National Foundation for Celiac Awareness, approximately 1% of the U.S. population has celiac disease, and it is believed that even more people with celiac disease are undiagnosed or misdiagnosed. In addition, it's believed that as many as 1 in 20 Americans have non-celiac gluten sensitivity (NCGS). So, trying a gluten free diet could be beneficial for people who are noticing symptoms of sensitivity such as gastro-intestinal distress, headaches, and joint pain with no other explanation. Otherwise, you run the risk of losing out on the valuable fiber and nutrients that gluten containing foods possess. Don't take my word for it. WebMD outline some facts and concerns about the issue on their site. In people without gluten sensitivities there has been no noted health benefit and some people actually gain weight when they go gluten free. The bottom line is you have to educate yourself and make decisions based on knowledge, not hype. Be smart. Gluten free cookies are still cookies, and overly processed or refined foods are unhealthy regardless of whether or not they contain gluten. If you suspect a problem with wheat or gluten, talk to your doctor. Ask for the appropriate testing, and get to the bottom of the problems you're having. It took me almost 10 years to get my food issues sorted out... just don't give up until you feel better.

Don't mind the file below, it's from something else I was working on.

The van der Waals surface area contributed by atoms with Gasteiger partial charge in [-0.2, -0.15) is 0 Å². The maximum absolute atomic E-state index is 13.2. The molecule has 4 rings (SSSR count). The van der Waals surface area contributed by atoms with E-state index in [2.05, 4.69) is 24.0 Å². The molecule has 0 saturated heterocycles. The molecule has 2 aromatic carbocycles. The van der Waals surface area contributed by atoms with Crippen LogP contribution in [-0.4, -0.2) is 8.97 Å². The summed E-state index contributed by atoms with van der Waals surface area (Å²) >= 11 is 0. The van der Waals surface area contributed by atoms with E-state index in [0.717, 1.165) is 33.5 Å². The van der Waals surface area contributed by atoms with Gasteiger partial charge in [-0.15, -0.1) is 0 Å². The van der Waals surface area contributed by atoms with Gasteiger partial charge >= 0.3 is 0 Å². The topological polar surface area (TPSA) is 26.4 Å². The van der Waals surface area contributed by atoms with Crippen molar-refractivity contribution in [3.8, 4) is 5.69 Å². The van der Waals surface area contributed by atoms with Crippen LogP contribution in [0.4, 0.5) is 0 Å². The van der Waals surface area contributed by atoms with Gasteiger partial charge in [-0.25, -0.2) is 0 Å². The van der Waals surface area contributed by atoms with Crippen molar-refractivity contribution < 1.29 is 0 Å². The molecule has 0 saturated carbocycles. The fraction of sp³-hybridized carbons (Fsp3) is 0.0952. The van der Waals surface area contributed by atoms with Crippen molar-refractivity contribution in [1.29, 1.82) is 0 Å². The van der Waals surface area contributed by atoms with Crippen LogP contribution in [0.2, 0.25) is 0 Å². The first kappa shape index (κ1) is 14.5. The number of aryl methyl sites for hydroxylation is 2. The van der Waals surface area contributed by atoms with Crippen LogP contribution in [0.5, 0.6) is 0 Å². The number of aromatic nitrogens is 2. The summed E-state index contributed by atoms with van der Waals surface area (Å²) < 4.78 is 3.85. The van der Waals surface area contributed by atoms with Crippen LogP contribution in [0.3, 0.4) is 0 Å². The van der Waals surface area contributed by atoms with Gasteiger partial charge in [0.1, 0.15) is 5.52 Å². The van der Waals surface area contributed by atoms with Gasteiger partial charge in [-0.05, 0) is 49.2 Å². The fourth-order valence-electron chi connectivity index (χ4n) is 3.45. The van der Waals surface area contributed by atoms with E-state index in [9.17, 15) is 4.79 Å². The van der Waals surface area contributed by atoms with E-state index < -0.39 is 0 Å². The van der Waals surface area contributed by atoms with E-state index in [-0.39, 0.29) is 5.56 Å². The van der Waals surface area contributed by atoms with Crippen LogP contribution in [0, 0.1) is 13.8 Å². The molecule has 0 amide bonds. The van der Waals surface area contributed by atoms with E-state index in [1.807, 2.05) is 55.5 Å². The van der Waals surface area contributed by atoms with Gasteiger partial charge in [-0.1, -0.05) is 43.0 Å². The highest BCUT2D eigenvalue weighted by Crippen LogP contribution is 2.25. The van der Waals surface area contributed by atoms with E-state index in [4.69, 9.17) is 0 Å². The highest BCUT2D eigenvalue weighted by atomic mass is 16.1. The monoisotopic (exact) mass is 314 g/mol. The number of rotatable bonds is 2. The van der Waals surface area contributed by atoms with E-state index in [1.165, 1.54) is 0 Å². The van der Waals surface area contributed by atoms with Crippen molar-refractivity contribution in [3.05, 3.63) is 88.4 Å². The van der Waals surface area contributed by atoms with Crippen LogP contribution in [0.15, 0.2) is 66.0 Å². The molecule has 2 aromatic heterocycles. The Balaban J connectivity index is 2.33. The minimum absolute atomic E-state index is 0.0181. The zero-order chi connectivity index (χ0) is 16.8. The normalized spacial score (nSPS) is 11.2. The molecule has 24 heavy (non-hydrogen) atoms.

See my post about getting proper nutrients on a gluten free diet.